Houari Boumediene, Aleria's ascetic and militant president, is seriously ill and has flown to the Soviet Union for treatment in a convalescent hospital haspital, it was learned yesterday.

Boumediene arrive in Moscow earlier this week. The Societ press announced his arrival but gave no indication that he had come for urgent treatment. The exact nature of the treatment and of Boumediene's illness could not be established immediately.

Boumediene, who has guided Algeria into a leadership role in Third World politics and within the Organization of petroleum Exporting Countries (OPEC) in his 13 years in power, had not been seen in public in Algeria for a month. His disappearance from view sparked rumors here of coup attempts in Algeria, but authoritative sources now discount these reports.

The Algerian leader's prolonged illness is delaying several key domestic and international initiatives, including new attempts by Western countries and moderate Arab states to arrange a settlement in a guerrilla war in the Western Sahara territory that has brought intermittent armed clashes between the Algerian and Moroccan armies since January 1976.

Algeria has supported the Polisario rebels since Morocco and Mauritania annexed and divided between themselves the territory previously known as Spanish Sahara. Polisario, which also Spanish Sahara. Polisario, which also has Soviet backing, is fighting for an independent Sahara republic.

The balance of regional alliances was seriously disturbed in July when a coup d'etat in Mauritania brough to power a group of soldies who unilaterally declared a cease-fire in the guerrilla war, established contact with Algeria and secretly offered to negotiate a settlement that would in effect turn the Mauritanian part of the Sahara over to Polisario control.

But Morocco's King Hasssan - a close U.S. ally - who is due to visit Washington Nov. 14, reacted sharply to these moves. In an Aug. 20 speech, he said Morocco would not tolerate a surrender of any of the Sahara to "Morocco's enemies," and issued what diplomatic observers took to be veiled hints that he would take over the Mauritanian sector by force rather than permit such a deal.

The United States, which is Morocco's main source of military supplies, has sought to maintain a neutral stance between Morocco and Algeria in the conflict. Washington has refused to recognize Morocco's sovereignty over the Sahara and has held up a large arms package requested by Morocco for more than a year because of the strong likelihood Morocco would use arms in the Sahara.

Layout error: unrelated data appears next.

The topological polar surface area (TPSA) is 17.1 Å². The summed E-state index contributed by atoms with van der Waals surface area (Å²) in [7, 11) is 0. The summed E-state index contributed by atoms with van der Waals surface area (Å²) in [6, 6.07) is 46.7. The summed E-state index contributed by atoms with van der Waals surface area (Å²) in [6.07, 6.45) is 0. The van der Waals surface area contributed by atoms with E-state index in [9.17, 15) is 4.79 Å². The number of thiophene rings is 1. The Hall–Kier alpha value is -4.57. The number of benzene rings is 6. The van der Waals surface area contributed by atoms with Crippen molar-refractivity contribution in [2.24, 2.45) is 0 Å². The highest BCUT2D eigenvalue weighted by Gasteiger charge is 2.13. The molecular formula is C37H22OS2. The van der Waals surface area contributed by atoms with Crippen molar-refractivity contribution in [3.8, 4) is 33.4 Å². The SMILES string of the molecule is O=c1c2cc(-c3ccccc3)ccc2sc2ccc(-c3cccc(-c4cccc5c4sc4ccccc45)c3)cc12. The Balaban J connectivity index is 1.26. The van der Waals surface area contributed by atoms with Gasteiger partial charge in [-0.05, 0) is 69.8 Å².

Western efforts for a settlement are reportedly being intensified as the unstable Mauritanian-Moroccan relationship increases the threat of a much wider conflict. Saudi Arabia and Sudan are also becoming more active, in part through mediation efforts by Sudanese President Jaafar Nimeri, who is the current head of the Organization of African Unity.

Movement toward a settlement cannot begin before Boumediene returns from Moscow and re-establishes his grip on the tightly centralized Alerian government, however.

Boumediene's absence from public functions initially drew little attention since the gaunt, shy president is one of the world's most reclusive leaders. His past is cloaked in shadows that hide the exact date and place of his birth, although he is though to be in his early 50s.

Coming out of the ranks of the rebel forces being formed to fight French colonial rule in Algeria, in 1958, he became commander of the rebel army stationed in Morocco.

He became head of the national army under President Ahmed Ben Bella when independence came in 1962, and he took power in a coup in 1965. Since then Boumediene has established Algeria as a leading voice in demanding world economic reform and in championing Palestinian rights. The Soviet Union has accorded Boumediene a dominant position in its relations with the arab world.